New Zealand Company Wants to Produce Wind Turbines

A wind turbine manufacturer is holding a series of meetings this month to raise A$3 million for its production.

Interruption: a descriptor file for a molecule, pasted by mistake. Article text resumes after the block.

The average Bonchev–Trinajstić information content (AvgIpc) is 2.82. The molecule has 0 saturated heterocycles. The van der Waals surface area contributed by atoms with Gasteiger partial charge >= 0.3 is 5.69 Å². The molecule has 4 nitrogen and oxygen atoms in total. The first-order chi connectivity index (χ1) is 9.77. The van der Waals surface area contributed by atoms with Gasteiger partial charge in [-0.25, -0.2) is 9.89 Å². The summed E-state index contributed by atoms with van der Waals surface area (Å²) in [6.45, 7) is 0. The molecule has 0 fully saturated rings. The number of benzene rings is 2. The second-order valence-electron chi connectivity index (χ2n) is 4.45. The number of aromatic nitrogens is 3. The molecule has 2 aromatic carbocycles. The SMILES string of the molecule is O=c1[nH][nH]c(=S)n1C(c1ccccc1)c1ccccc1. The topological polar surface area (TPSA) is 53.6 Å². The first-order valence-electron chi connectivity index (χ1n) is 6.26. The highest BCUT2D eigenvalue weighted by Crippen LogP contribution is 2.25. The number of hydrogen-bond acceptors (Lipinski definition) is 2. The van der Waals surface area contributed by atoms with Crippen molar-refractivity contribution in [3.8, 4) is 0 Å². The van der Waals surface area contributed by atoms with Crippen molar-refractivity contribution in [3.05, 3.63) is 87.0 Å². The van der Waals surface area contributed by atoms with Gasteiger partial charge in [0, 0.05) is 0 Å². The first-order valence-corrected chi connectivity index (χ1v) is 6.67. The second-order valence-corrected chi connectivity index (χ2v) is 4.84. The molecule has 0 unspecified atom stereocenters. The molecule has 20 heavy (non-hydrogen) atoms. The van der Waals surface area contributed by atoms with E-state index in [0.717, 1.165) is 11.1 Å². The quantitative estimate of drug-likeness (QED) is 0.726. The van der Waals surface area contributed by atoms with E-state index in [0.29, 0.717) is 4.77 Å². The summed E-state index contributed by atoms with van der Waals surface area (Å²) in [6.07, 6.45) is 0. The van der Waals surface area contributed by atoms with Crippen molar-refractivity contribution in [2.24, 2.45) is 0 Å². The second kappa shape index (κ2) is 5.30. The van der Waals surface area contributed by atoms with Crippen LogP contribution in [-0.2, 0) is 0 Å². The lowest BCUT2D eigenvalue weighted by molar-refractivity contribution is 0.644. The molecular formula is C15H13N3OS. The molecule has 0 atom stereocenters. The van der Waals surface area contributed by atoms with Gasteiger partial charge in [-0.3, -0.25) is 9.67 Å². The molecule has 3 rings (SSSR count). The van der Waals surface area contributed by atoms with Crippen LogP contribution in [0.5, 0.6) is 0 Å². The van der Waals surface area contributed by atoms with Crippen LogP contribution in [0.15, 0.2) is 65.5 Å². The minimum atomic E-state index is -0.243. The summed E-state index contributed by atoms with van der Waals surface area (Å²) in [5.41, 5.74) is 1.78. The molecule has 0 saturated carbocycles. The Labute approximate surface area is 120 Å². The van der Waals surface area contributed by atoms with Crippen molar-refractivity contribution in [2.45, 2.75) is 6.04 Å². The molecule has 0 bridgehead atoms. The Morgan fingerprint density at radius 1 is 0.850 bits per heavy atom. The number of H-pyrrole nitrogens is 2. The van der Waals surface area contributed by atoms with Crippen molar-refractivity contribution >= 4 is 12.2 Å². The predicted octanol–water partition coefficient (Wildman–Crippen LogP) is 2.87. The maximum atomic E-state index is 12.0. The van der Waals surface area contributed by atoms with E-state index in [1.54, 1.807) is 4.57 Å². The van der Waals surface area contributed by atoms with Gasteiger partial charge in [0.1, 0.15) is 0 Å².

CHRISTCHURCH, New Zealand, NZ, 2001-04-12 <> Windflow Technology Ltd of Christchurch will hold meetings in Christchurch, Auckland and Wellington to solicit investors for the company’s Windflow 500 turbine, which it claims has a unique design which combines two technologies to reduce fatigue loads and machine weight. The first unit is expected to operate near Christchurch by next year. “New Zealand and Australia are ripe for investment in wind-turbine generated electricity, and both countries have recently made some important policy changes that pave the way for sustainable wind power,” says director Geoff Henderson. The $3 million will be used to design and build the first turbine, with a second stage to produce at least six turbines to market the Windflow and to promote further sales. Windflow is the only New Zealand company with plans to manufacture turbines in the country, claims Henderson. The output from the first unit will be fed into the country’s electricity grid, where current wholesale prices are 4c/kWh. The company assumes that the long-term price will be 5.8c/kWh for the first unit and 6c/kWh for the later machines. “As well as contributing towards the government’s National Energy Efficiency and Conservation Strategy, this venture will add to the knowledge economy by establishing New Zealand-based manufacturing of this state-of-the-art design,” explains Henderson. He says the venture has the backing of Christchurch City Council as part of its overall sustainable city program. “Harnessing New Zealand’s abundance of wind and converting it to a sustainable source of energy makes complete sense when we look at the benefits,” he adds. “New Zealand’s existing hydro electricity system would be complemented by investment in wind power.” Installing wind turbines will conserve lake water and take pressure off the country’s lake systems, and increase overall electricity generation through periods of low rainfall such as the 1992 shortage. The abundance of wind makes New Zealand a prime site for wind production. “New Zealanders are ready for wind power,” says Henderson. “As the 1994 Morgan Research opinion survey demonstrated, an overwhelming majority of New Zealanders are convinced of the benefits of wind power and want to see its development.” A 1987 report for the Energy Research & Development Committee found that New Zealand is one of the most favourable parts of the world for large-scale introduction of wind energy. The circumpolar winds blow unchecked until they reach the country, and the airstream is further accelerated by mountain ranges. “Electricity demand is currently increasing by about 70 MW annually and, to date, our electricity requirements have been met mainly by a mix of hydro and fossil-fuelled power stations,” says Henderson. “In recent years, the fossil-fuelled portion has increased greatly. However, not only are sites for further hydro dams limited by technological and ecological constraints, but the supply of fossil fuels is also limited and likely to become increasingly unpredictable.” Christchurch Council has signed a ten year contract to buy output from the first turbine, which will be installed near Gebbies Pass in the Port Hills. Orion New Zealand has offered a ten year network connection which includes the buy-back of power by Orion in peak demand periods. Windflow says it could build 400 turbines a year and Henderson predicts revenue of $35 million with 350 jobs. “Wind power is perfect for New Zealand,” he adds. “We have sites here which would provide two to three times more energy than good sites in Europe and North America. We also have the design and manufacturing capability and we should be capitalising on both by establishing a world-class local manufacturing industry.” New Zealand currently supports two wind farms: one in Palmerston North and another in Martinborough. The Gebbies Pass site could accommodate at least ten windmills, while Banks Peninsula is another attractive site with the potential for several hundred windmills. The Windflow unit is a 500 kW two-bladed turbine that combines a patented torque limiting gearbox system of power control with a pitch regulated two-bladed teetering rotor. The combination provide major reductions in fatigue loads and reductions of 20 to 50 percent in weight and cost compared with three bladed turbines, he claims.

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